In 1983, you founded Superstudio 13, the first centre for photography and the image. Then, in 2000, you started Superstudio Più, specialising in fashion, art, design and communication. How do you see the increasingly close bonds between these fields?
I’ve always seen fashion as important, as an inspiration and as a reflection of changes in society and around the world. In 1983, I thought of opening, with Fabrizio Ferri, a centre for photography studios and services with all the new technologies that fashion photography needed. Staying up to date technically had become necessary because progress in photography was rapid and expensive. Then I decided to get out of paper-based publishing because I thought that the internet would soon throw everyone into crisis. In 2000 my love of fashion, design, art and communication led me to open a large centre for events connected to my professional experience. Superstudio Più aimed to be an “advanced” communication service and to help young talent and emerging artists get noticed.

Who have been the most interesting people you’ve known?
There have been so many. Ernesto Rogers, Bruno Munari, Giorgio Armani, Kenzo, Andy Warhol, Man Ray, Ettore Sottsass and Elio Fiorucci – and many, many others.

Flavio Lucchini, Michael Jackson, digital print on canvas, 2010.
Flavio Lucchini, Michael Jackson, digital print on canvas, 2010

When you ran L’Uomo Vogue, you managed to convince Yves Saint Laurent and Andy Warhol to pose for a fashion shoot…
I met and photographed Andy Warhol with Oliviero Toscani. It was fun because while we were shooting him, he was taking Polaroids of us. At that time, Gerry Malanga, who was of Italian descent, was working as his assistant. For our second visit with Clino Castelli, he organised a round of marijuana, with everyone sitting in a circle to greet us. That was a surprise for me. It was still rare in Italy then [smiles]. When Saint Laurent presented his first men’s fashion collection, I thought L’Uomo Voguewas the best way of getting it known and he agreed to model it himself. He was already a giant. I’ll always remember the atmosphere of that meeting. Before going onto the set, he asked me: “ça va comme ça Flaviò?” He was young, like us – and like us, he was full of enthusiasm. It all seemed like a game to us.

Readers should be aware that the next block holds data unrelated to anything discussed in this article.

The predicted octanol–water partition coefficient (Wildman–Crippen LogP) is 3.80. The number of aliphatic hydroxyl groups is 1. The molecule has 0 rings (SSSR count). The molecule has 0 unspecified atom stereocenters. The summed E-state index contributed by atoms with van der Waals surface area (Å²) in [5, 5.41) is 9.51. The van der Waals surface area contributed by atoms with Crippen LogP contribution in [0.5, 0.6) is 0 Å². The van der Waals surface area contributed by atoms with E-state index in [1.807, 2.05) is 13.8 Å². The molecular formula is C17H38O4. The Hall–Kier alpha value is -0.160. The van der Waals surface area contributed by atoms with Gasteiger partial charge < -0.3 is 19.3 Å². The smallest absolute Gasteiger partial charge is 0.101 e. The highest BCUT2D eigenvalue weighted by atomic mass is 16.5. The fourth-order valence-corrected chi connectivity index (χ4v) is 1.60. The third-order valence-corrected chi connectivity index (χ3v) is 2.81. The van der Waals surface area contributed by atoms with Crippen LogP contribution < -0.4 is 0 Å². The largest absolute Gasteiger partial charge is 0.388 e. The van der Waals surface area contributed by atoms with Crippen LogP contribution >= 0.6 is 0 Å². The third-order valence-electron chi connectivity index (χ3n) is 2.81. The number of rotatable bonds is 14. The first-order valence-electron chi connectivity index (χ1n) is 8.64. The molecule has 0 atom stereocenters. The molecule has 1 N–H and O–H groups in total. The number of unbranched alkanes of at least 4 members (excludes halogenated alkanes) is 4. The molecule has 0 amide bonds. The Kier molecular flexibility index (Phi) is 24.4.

As an artist, what feeds your creativity?
I no longer work in a studio but I still observe the world. I read history and architecture books, and fashion magazines. I watch fashion shows on my iPad, plunge frequently into the ferment of Dubai, write, draw, and create logos and graphic designs to support the work of Superstudio – or small sculptures for charity initiatives when asked.

Who are your favourite artists?
The artist who I feel is closest to my way of thinking in art is Andy Warhol. That’s partly because of his career – he started as a graphic designer and then with Campbell’s Soup Canscreated an icon. It’s also because for him everything could become art – even a good deal. As he famously said: “Good business is the best art.”

You’re now a young man of 90. Thinking of the future, what would you like to pass on to the next generation of designers, creatives and entrepreneurs?To young entrepreneurs, to creatives in every field, I would like to say: believe strongly in your ideas and your ability. Love your choices and your work will make you happy. Be passionate. Put all your energy into reaching your goals. You can do it.

"Ricomincio dai 90"
Curated by:
Gisella Borioli
Opening dates:
January/December 2018
Via Tortona 27, Milan
Ghost by Flavio Lucchini
Curated by:
Superstudio Group
In collaboration with:
Opening dates:
27th October - 30th November 2018
La Triennale di Milano
Palazzo della Triennale, Viale Alemagna 6, Milano